Critics say these cheers (again, foreigners can abstain), led as they are by the prime minister standing below the emperor on his podium, may violate Japan’s Constitution, which states that the emperor is “the symbol of the state and of the unity of the people, deriving his position from the will of the people with whom resides sovereign power.”
But That’s Not All
Now, things get really interesting.
On the night of Nov. 14, the emperor will take part in another ceremony: a secret ritual, known as the daijosai, that occurs inside two of a series of temporary wooden buildings erected just for the occasion in the east gardens of the Imperial Palace.
Nobody knows for sure what happens during the rites, which have roots in Shinto, Japan’s indigenous religion. The emperor is said to offer rice and other specially prepared foods to Amaterasu Omikami, the sun goddess from whom all emperors, according to legend, are descended.
In part of the ceremony, the emperor enters an inner sanctuary at night on his own, accompanied only by two ladies-in-waiting. Analysts and Shinto ritualists have offered different speculation about what, exactly, Naruhito will do in there while 1,000 guests wait outside.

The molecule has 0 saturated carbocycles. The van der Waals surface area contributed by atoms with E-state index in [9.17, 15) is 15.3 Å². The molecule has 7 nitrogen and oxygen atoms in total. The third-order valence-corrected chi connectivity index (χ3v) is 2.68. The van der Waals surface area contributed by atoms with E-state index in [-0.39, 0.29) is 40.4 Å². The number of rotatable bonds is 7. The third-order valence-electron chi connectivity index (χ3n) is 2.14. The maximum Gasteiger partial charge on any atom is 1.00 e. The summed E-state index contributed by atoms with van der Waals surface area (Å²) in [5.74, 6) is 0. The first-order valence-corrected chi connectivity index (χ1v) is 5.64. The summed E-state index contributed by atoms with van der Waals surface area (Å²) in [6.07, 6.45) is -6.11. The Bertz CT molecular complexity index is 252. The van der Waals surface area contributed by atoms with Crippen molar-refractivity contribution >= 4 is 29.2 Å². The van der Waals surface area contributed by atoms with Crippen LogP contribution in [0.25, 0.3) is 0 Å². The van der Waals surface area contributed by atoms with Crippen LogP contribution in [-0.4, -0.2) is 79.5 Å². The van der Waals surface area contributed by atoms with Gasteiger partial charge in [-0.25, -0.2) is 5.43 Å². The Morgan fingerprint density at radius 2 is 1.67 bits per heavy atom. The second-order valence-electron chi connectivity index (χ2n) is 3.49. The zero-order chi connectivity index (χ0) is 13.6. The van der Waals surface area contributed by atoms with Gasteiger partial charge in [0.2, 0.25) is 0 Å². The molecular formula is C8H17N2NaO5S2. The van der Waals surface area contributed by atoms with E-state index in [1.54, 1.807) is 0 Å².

There is a bed inside the sanctum, so some say the emperor lies down with his ancestors and enters into spiritual communion with the gods. Others say he actually becomes a god (though the emperor’s godlike status was annulled by the Americans after World War II). Another theory holds that he has a conjugal visit with the sun goddess.
What bothers some critics is that about 2.1 billion yen — or more than $19 million — in taxpayer funds is spent on a religious ceremony.
The Japanese Communist Party is boycotting the festivities to protest what it sees as a constitutional violation. Even Crown Prince Akishino, Naruhito’s younger brother, questioned whether the state should be financing a religious rite.